Now, onto the fabric. I've developed quite a stash of chiffon. I'm not totally sure if chiffon counts as "fabric" it almost seems like it should go more in the "trim" category. Several times I've gotten chiffon in mystery bundles, and there was one specific chiffon bundle that FabricMart had for a little while last year, and one time when I ordered it from Fabric.com I actually got it. I intended to use some last year, but then never got to it. I'd really like to do some chiffon over-shirts, big loose sheer tops that I can wear over camisoles or corsets. Ideally I'd like such a top to open in the front, but I'm not sure if that would be too much structure for chiffon. Not all of them are exactly the same texture, though, so perhaps I could pull that off with one of the slightly sturdier and less crepe-y ones. And of course I'd also like to use chiffon in the "normal" way, as an overlay built into a garment. I'm always just so hesitant to use silk, I don't want to ruin it! Using some of a silk that I got a bunch of cheap (like the green shantung) isn't so bad because I have more, and using some for a corset isn't so bad because corsets use so little fashion fabric. But using silk, even increadibly cheap silk, to make a blouse? That's scary!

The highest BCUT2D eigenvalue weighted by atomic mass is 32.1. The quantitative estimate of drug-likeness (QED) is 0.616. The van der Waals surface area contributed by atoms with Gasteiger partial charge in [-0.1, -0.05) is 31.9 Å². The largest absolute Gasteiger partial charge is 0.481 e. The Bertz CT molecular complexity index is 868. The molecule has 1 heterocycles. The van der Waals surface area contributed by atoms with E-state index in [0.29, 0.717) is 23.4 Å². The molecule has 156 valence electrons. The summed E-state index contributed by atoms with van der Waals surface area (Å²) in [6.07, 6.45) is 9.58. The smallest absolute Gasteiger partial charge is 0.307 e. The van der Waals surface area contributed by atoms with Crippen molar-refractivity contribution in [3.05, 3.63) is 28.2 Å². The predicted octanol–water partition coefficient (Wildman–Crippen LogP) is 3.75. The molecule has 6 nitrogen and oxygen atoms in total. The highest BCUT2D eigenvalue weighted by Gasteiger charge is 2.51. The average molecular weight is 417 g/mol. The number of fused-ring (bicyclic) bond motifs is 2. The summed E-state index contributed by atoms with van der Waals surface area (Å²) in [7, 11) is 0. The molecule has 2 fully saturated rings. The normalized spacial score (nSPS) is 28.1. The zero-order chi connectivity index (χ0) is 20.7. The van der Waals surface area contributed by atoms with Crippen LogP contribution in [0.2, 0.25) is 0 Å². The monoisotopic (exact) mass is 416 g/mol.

I'm Declaring the Ivory Corset Done!

I'm Declaring it DoneI'm Declaring it DoneIvory Corset InsideIvory Corset Inside
I know, it doesn't really look different than the last one or the one before that. Or the one before that. After finishing the flowers and the blue top flossing for the boning channels, I felt like it needed something else. So I added little stars in blue and silver, and silver running stitches along the sides of the busk.